Intel’s CEO Brian Krzanich announced that Kaby Lake is shipping during the Q&A session of its Q2 2016 financial report. Kaby Lake is the code-name for the seventh-generation of Core processors that succeed the Skylake series, and they are also the first to be the “optimization” step in Intel’s new “Process – Architecture – Optimization” cycle.
Of course, when Krzanich said that Kaby Lake is shipping, he means that it is shipping to its customers and OEMs. The announcement means that we won’t be seeing desktop-class Kaby Lake chips on shelves in retail boxes yet, but rather that Intel has started shipping the chips to its partners and system builders. Exactly when we will see Kaby Lake in retail remains unknown, but system builder ECS did give us a clue when it confirmed it would launch a Kaby Lake notebook in December.
“Kaby Lake is built off a Skylake core, and as a result, the die size doesn’t significantly grow. So you don’t see – there’s no driver in the silicon itself to shift the margin structure of this product. We’re able to get the performance and feature enhancements with relatively small silicon increases but good improvement on the raw silicon technology itself,” said Brian Krzanich. “It comes in on a process technology that’s mature with healthy yields and a healthy cost structure. So from that perspective, you get a nice performance boost at a good cost structure.”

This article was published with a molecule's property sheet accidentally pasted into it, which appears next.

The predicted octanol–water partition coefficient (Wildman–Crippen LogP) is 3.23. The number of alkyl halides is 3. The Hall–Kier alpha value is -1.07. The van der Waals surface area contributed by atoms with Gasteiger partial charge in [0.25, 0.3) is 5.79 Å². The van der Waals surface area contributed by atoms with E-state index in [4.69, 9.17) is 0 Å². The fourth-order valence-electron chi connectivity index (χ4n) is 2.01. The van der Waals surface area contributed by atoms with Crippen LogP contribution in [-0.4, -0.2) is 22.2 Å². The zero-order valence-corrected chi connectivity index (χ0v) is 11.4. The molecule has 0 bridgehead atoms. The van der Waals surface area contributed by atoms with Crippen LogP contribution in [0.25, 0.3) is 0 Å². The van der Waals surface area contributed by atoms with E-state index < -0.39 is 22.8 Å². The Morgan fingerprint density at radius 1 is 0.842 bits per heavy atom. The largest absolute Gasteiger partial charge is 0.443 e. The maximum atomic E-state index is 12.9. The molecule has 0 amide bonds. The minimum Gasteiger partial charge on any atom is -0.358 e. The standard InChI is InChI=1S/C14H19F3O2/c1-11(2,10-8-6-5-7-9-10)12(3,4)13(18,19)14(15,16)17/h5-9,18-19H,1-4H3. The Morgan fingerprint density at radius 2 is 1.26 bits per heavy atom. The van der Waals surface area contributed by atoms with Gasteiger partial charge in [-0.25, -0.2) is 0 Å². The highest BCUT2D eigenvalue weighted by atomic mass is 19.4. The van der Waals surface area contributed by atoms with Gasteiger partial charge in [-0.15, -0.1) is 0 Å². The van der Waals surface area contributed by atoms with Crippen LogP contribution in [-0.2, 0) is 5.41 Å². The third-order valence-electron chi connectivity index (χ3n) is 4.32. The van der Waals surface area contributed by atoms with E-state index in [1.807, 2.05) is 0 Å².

The new “Process – Architecture – Optimization” cycle replaces the renowned “tick-tock” development scheme Intel followed.
In this new sequence, the short-lived Broadwell took the process step, shrinking the lithographic process from 22 nm to 14 nm. Skylake followed with an architecture change, and as Krzanich explained, Intel based the Kaby Lake design on the Skylake core, therefore fitting it to the optimization step.
Hopefully, we will learn more at IDF 2016 from August 16 through 18.